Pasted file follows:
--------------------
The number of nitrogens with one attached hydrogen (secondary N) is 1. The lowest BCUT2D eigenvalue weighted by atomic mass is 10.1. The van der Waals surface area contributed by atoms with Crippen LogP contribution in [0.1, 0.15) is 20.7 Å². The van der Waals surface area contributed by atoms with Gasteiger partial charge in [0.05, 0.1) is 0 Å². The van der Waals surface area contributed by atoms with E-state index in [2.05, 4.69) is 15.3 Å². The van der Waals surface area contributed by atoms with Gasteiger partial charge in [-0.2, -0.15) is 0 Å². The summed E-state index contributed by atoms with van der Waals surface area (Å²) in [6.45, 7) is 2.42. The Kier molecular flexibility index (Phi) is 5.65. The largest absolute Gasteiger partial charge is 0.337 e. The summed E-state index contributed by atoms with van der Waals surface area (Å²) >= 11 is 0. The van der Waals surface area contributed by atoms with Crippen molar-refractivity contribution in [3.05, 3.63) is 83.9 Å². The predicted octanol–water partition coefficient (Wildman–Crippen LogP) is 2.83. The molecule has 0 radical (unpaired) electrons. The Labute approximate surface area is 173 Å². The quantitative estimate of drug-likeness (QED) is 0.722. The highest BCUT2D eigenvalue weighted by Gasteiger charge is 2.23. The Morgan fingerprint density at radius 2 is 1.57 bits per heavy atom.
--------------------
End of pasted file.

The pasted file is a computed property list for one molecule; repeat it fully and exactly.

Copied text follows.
The number of nitrogens with one attached hydrogen (secondary N) is 1. The lowest BCUT2D eigenvalue weighted by atomic mass is 10.1. The van der Waals surface area contributed by atoms with Crippen LogP contribution in [0.1, 0.15) is 20.7 Å². The van der Waals surface area contributed by atoms with Gasteiger partial charge in [0.05, 0.1) is 0 Å². The van der Waals surface area contributed by atoms with E-state index in [2.05, 4.69) is 15.3 Å². The van der Waals surface area contributed by atoms with Gasteiger partial charge in [-0.2, -0.15) is 0 Å². The summed E-state index contributed by atoms with van der Waals surface area (Å²) in [6.45, 7) is 2.42. The Kier molecular flexibility index (Phi) is 5.65. The largest absolute Gasteiger partial charge is 0.337 e. The summed E-state index contributed by atoms with van der Waals surface area (Å²) >= 11 is 0. The van der Waals surface area contributed by atoms with Crippen molar-refractivity contribution in [3.05, 3.63) is 83.9 Å². The predicted octanol–water partition coefficient (Wildman–Crippen LogP) is 2.83. The molecule has 0 radical (unpaired) electrons. The Labute approximate surface area is 173 Å². The quantitative estimate of drug-likeness (QED) is 0.722. The highest BCUT2D eigenvalue weighted by Gasteiger charge is 2.23. The Morgan fingerprint density at radius 2 is 1.57 bits per heavy atom.